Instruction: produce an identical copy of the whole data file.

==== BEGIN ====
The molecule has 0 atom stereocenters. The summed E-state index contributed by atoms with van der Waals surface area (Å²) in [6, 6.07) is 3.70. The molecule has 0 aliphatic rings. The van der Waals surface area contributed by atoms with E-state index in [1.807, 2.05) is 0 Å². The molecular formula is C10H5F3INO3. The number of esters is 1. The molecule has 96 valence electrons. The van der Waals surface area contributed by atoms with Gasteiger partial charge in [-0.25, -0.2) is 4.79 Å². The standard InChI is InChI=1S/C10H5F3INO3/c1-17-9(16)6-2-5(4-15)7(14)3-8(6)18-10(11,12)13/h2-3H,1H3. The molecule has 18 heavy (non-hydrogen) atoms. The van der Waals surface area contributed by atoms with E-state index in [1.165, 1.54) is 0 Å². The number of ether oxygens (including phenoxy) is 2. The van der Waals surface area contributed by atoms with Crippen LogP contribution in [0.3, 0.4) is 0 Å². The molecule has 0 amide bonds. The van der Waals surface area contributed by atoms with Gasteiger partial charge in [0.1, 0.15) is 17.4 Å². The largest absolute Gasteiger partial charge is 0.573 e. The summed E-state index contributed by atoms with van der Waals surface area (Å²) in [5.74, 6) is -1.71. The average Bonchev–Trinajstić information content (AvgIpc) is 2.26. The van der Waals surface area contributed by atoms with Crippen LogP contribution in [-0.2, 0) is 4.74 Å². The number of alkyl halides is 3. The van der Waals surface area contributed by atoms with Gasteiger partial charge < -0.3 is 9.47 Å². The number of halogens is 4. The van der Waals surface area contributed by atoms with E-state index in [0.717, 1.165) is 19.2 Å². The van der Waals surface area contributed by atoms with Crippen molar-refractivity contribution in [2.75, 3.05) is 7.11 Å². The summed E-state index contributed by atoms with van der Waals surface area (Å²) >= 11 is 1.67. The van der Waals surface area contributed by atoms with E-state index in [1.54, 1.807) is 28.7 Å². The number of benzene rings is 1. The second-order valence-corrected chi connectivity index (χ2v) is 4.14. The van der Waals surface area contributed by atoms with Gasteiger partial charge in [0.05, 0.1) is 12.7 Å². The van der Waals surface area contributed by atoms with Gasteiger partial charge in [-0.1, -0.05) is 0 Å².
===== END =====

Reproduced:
The molecule has 0 atom stereocenters. The summed E-state index contributed by atoms with van der Waals surface area (Å²) in [6, 6.07) is 3.70. The molecule has 0 aliphatic rings. The van der Waals surface area contributed by atoms with E-state index in [1.807, 2.05) is 0 Å². The molecular formula is C10H5F3INO3. The number of esters is 1. The molecule has 96 valence electrons. The van der Waals surface area contributed by atoms with Gasteiger partial charge in [-0.25, -0.2) is 4.79 Å². The standard InChI is InChI=1S/C10H5F3INO3/c1-17-9(16)6-2-5(4-15)7(14)3-8(6)18-10(11,12)13/h2-3H,1H3. The molecule has 18 heavy (non-hydrogen) atoms. The van der Waals surface area contributed by atoms with E-state index in [1.165, 1.54) is 0 Å². The number of ether oxygens (including phenoxy) is 2. The van der Waals surface area contributed by atoms with Crippen LogP contribution in [0.3, 0.4) is 0 Å². The molecule has 0 amide bonds. The van der Waals surface area contributed by atoms with Gasteiger partial charge in [0.1, 0.15) is 17.4 Å². The largest absolute Gasteiger partial charge is 0.573 e. The summed E-state index contributed by atoms with van der Waals surface area (Å²) in [5.74, 6) is -1.71. The average Bonchev–Trinajstić information content (AvgIpc) is 2.26. The van der Waals surface area contributed by atoms with Crippen LogP contribution in [-0.2, 0) is 4.74 Å². The number of alkyl halides is 3. The van der Waals surface area contributed by atoms with Gasteiger partial charge < -0.3 is 9.47 Å². The number of halogens is 4. The van der Waals surface area contributed by atoms with E-state index in [0.717, 1.165) is 19.2 Å². The van der Waals surface area contributed by atoms with Crippen molar-refractivity contribution in [2.75, 3.05) is 7.11 Å². The summed E-state index contributed by atoms with van der Waals surface area (Å²) >= 11 is 1.67. The van der Waals surface area contributed by atoms with E-state index in [1.54, 1.807) is 28.7 Å². The number of benzene rings is 1. The second-order valence-corrected chi connectivity index (χ2v) is 4.14. The van der Waals surface area contributed by atoms with Gasteiger partial charge in [0.05, 0.1) is 12.7 Å². The van der Waals surface area contributed by atoms with Gasteiger partial charge in [-0.1, -0.05) is 0 Å².